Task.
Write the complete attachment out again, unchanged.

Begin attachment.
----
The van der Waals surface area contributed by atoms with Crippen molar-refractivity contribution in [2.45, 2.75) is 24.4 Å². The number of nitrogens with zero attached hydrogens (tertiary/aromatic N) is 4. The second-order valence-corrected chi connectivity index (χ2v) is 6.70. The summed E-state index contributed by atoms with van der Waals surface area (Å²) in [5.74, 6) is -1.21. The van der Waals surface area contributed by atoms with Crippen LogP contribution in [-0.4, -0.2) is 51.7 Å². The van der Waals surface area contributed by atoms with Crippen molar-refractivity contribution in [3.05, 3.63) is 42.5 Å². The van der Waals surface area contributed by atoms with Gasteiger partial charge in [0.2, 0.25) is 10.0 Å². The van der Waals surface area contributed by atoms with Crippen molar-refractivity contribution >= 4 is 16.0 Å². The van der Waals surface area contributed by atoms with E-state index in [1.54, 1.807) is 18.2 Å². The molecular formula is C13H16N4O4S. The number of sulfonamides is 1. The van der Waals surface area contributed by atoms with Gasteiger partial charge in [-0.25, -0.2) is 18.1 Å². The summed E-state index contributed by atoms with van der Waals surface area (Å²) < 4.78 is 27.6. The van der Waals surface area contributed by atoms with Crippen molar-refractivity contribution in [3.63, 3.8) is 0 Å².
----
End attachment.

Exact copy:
The van der Waals surface area contributed by atoms with Crippen molar-refractivity contribution in [2.45, 2.75) is 24.4 Å². The number of nitrogens with zero attached hydrogens (tertiary/aromatic N) is 4. The second-order valence-corrected chi connectivity index (χ2v) is 6.70. The summed E-state index contributed by atoms with van der Waals surface area (Å²) in [5.74, 6) is -1.21. The van der Waals surface area contributed by atoms with Crippen LogP contribution in [-0.4, -0.2) is 51.7 Å². The van der Waals surface area contributed by atoms with Crippen molar-refractivity contribution in [3.05, 3.63) is 42.5 Å². The van der Waals surface area contributed by atoms with Gasteiger partial charge in [0.2, 0.25) is 10.0 Å². The van der Waals surface area contributed by atoms with Crippen molar-refractivity contribution >= 4 is 16.0 Å². The van der Waals surface area contributed by atoms with E-state index in [1.54, 1.807) is 18.2 Å². The molecular formula is C13H16N4O4S. The number of sulfonamides is 1. The van der Waals surface area contributed by atoms with Gasteiger partial charge in [-0.25, -0.2) is 18.1 Å². The summed E-state index contributed by atoms with van der Waals surface area (Å²) < 4.78 is 27.6. The van der Waals surface area contributed by atoms with Crippen molar-refractivity contribution in [3.63, 3.8) is 0 Å².